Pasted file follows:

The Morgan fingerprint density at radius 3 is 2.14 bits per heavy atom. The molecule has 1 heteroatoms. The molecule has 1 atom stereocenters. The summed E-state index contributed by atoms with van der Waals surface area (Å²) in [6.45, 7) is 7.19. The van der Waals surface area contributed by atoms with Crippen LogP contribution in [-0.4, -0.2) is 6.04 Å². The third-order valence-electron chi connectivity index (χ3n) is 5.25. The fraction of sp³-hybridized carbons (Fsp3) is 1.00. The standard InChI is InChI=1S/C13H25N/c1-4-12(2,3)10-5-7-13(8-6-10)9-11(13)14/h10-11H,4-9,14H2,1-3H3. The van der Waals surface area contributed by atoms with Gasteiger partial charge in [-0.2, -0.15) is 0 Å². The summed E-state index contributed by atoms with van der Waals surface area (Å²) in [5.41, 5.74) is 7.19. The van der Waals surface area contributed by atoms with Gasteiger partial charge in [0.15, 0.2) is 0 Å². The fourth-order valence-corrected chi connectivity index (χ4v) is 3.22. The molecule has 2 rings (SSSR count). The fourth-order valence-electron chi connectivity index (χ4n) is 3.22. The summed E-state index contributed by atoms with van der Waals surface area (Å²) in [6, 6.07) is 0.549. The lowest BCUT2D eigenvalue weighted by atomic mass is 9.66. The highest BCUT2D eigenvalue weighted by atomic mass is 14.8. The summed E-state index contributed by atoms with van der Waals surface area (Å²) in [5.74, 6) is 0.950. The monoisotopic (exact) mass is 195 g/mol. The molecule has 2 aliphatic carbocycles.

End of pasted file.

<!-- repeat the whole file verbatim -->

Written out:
The Morgan fingerprint density at radius 3 is 2.14 bits per heavy atom. The molecule has 1 heteroatoms. The molecule has 1 atom stereocenters. The summed E-state index contributed by atoms with van der Waals surface area (Å²) in [6.45, 7) is 7.19. The van der Waals surface area contributed by atoms with Crippen LogP contribution in [-0.4, -0.2) is 6.04 Å². The third-order valence-electron chi connectivity index (χ3n) is 5.25. The fraction of sp³-hybridized carbons (Fsp3) is 1.00. The standard InChI is InChI=1S/C13H25N/c1-4-12(2,3)10-5-7-13(8-6-10)9-11(13)14/h10-11H,4-9,14H2,1-3H3. The van der Waals surface area contributed by atoms with Gasteiger partial charge in [-0.2, -0.15) is 0 Å². The summed E-state index contributed by atoms with van der Waals surface area (Å²) in [5.41, 5.74) is 7.19. The van der Waals surface area contributed by atoms with Gasteiger partial charge in [0.15, 0.2) is 0 Å². The fourth-order valence-corrected chi connectivity index (χ4v) is 3.22. The molecule has 2 rings (SSSR count). The fourth-order valence-electron chi connectivity index (χ4n) is 3.22. The summed E-state index contributed by atoms with van der Waals surface area (Å²) in [6, 6.07) is 0.549. The lowest BCUT2D eigenvalue weighted by atomic mass is 9.66. The highest BCUT2D eigenvalue weighted by atomic mass is 14.8. The summed E-state index contributed by atoms with van der Waals surface area (Å²) in [5.74, 6) is 0.950. The monoisotopic (exact) mass is 195 g/mol. The molecule has 2 aliphatic carbocycles.